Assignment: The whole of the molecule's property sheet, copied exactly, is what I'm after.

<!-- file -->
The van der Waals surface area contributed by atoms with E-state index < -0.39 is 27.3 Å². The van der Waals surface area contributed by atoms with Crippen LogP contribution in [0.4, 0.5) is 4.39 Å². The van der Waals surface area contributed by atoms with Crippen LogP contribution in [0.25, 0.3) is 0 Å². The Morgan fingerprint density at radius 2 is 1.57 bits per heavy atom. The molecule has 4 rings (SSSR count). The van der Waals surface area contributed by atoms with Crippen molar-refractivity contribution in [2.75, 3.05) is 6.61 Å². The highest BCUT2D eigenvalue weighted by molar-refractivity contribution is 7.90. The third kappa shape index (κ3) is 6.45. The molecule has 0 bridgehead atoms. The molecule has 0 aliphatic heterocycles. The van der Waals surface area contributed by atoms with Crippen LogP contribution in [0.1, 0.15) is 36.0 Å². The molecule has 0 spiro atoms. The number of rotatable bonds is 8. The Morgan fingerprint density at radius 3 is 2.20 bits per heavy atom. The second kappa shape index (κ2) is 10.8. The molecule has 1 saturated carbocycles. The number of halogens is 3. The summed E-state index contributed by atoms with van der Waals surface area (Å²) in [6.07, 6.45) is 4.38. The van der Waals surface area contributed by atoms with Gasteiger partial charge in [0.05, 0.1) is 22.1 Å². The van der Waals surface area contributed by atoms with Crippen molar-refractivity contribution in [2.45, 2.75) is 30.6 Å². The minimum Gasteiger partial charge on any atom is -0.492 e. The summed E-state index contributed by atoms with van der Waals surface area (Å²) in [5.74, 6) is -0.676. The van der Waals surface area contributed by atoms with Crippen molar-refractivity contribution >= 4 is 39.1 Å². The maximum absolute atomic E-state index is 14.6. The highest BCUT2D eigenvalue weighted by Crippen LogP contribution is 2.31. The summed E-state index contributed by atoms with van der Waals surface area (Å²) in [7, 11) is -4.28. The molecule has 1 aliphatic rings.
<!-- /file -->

The van der Waals surface area contributed by atoms with E-state index < -0.39 is 27.3 Å². The van der Waals surface area contributed by atoms with Crippen LogP contribution in [0.4, 0.5) is 4.39 Å². The van der Waals surface area contributed by atoms with Crippen LogP contribution in [0.25, 0.3) is 0 Å². The Morgan fingerprint density at radius 2 is 1.57 bits per heavy atom. The molecule has 4 rings (SSSR count). The van der Waals surface area contributed by atoms with Crippen molar-refractivity contribution in [2.75, 3.05) is 6.61 Å². The highest BCUT2D eigenvalue weighted by molar-refractivity contribution is 7.90. The third kappa shape index (κ3) is 6.45. The molecule has 0 bridgehead atoms. The molecule has 0 aliphatic heterocycles. The van der Waals surface area contributed by atoms with Crippen LogP contribution in [0.1, 0.15) is 36.0 Å². The molecule has 0 spiro atoms. The number of rotatable bonds is 8. The Morgan fingerprint density at radius 3 is 2.20 bits per heavy atom. The second kappa shape index (κ2) is 10.8. The molecule has 1 saturated carbocycles. The number of halogens is 3. The summed E-state index contributed by atoms with van der Waals surface area (Å²) in [6.07, 6.45) is 4.38. The van der Waals surface area contributed by atoms with Gasteiger partial charge in [0.05, 0.1) is 22.1 Å². The van der Waals surface area contributed by atoms with Crippen molar-refractivity contribution in [2.45, 2.75) is 30.6 Å². The minimum Gasteiger partial charge on any atom is -0.492 e. The summed E-state index contributed by atoms with van der Waals surface area (Å²) in [5.74, 6) is -0.676. The van der Waals surface area contributed by atoms with Crippen molar-refractivity contribution >= 4 is 39.1 Å². The maximum absolute atomic E-state index is 14.6. The highest BCUT2D eigenvalue weighted by Crippen LogP contribution is 2.31. The summed E-state index contributed by atoms with van der Waals surface area (Å²) in [7, 11) is -4.28. The molecule has 1 aliphatic rings.